With the financial markets having a tough time recovering, many companies are trying to find ways to cut back more than they may have in the past. Even politicians and government authorities are trying to help make the transition to creating more jobs domestically and keeping more money moving within the United States as opposed to moving abroad. In the past year or so there have been many attempts by both the private and public sectors to allow for companies to re-shore their products to the United States. The biggest area of this re-shoring is from China. It used to be that labor in China was significantly less so even when factoring in international shipping costs, overall production was cheaper.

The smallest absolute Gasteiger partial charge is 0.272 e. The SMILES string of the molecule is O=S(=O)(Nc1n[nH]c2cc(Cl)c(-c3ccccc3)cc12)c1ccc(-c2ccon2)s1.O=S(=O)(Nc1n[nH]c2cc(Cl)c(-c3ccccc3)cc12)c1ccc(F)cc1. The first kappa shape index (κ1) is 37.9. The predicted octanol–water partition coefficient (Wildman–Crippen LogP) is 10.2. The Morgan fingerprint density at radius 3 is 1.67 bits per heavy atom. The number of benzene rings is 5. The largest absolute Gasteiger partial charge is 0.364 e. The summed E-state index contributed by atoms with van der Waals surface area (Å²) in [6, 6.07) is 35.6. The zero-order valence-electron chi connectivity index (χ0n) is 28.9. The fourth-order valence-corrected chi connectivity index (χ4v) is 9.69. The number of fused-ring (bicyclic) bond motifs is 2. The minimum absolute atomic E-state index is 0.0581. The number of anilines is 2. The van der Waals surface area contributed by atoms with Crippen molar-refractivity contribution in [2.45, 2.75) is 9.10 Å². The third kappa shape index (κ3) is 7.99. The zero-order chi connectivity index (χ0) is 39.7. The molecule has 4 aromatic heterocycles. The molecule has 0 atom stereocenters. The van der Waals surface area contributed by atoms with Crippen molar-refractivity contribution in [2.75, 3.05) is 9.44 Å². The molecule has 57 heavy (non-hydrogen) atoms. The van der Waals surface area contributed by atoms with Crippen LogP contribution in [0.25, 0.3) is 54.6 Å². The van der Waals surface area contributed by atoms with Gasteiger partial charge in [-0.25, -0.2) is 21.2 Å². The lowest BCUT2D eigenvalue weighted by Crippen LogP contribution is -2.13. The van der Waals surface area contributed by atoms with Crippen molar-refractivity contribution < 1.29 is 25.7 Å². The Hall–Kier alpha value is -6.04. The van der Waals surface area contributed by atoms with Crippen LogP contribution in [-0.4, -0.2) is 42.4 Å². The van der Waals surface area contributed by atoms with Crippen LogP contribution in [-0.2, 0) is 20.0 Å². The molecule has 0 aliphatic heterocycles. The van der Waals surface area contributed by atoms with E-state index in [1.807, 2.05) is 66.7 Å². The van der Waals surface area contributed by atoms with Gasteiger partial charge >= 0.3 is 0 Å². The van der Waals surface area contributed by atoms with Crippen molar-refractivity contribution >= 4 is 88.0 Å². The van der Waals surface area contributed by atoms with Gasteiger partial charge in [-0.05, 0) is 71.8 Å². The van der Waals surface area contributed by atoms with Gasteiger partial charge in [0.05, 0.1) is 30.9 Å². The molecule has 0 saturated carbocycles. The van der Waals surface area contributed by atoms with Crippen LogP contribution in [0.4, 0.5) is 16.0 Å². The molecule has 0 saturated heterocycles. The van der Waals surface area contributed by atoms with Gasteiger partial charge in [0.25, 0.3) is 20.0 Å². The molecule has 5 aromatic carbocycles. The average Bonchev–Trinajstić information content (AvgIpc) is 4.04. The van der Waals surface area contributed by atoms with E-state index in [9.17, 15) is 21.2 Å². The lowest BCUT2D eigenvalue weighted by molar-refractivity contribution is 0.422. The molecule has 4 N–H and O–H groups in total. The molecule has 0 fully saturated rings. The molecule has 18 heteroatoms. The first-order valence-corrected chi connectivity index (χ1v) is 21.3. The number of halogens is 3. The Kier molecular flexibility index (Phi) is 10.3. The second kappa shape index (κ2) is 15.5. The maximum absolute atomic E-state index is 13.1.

Now the space between out sourcing abroad and manufacturing products domestically is closing and businesses are finding that it is not worth the trouble of manufacturing abroad. Not only have labor costs risen in China, but overseas shipping rates have increased to such amounts that the landed costs are much higher than they used to be. The other part of re-shoring to the United States is the time difference. With companies attempting to be more lean and cost effective, the ship window also becomes a bigger issue. Companies do not want to hold on to their inventory and producing abroad means a much larger shipping window. Specifically from China, the process is almost a month long between finished products leaving and arriving for re-shipping to the customers. If the products are made and shipped domestically, this extra time can be unnecessary and speed to market is much faster. The process of re-shoring can be extremely beneficial for companies and while it can be a cumbersome task, it will be an additional selling feature to mark your items "Made in America".